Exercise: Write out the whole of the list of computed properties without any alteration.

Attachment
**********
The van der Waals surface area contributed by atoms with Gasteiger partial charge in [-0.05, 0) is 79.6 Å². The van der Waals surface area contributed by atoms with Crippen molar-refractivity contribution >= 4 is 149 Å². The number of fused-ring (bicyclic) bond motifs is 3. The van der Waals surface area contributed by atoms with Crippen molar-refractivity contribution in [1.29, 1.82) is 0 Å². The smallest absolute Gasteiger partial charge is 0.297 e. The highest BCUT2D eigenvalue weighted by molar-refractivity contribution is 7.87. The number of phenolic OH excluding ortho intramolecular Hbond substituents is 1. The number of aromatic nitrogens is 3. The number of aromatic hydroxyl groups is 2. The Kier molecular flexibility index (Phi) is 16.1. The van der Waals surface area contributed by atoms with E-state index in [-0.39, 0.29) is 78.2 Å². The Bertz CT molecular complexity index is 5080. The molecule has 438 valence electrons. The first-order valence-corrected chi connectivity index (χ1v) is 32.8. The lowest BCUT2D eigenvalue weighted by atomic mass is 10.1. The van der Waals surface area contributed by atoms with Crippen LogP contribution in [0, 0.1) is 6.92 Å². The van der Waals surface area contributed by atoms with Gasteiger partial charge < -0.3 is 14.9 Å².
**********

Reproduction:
The van der Waals surface area contributed by atoms with Gasteiger partial charge in [-0.05, 0) is 79.6 Å². The van der Waals surface area contributed by atoms with Crippen molar-refractivity contribution >= 4 is 149 Å². The number of fused-ring (bicyclic) bond motifs is 3. The van der Waals surface area contributed by atoms with Crippen molar-refractivity contribution in [1.29, 1.82) is 0 Å². The smallest absolute Gasteiger partial charge is 0.297 e. The highest BCUT2D eigenvalue weighted by molar-refractivity contribution is 7.87. The number of phenolic OH excluding ortho intramolecular Hbond substituents is 1. The number of aromatic nitrogens is 3. The number of aromatic hydroxyl groups is 2. The Kier molecular flexibility index (Phi) is 16.1. The van der Waals surface area contributed by atoms with E-state index in [-0.39, 0.29) is 78.2 Å². The Bertz CT molecular complexity index is 5080. The molecule has 438 valence electrons. The first-order valence-corrected chi connectivity index (χ1v) is 32.8. The lowest BCUT2D eigenvalue weighted by atomic mass is 10.1. The van der Waals surface area contributed by atoms with Crippen LogP contribution in [0, 0.1) is 6.92 Å². The van der Waals surface area contributed by atoms with Gasteiger partial charge < -0.3 is 14.9 Å².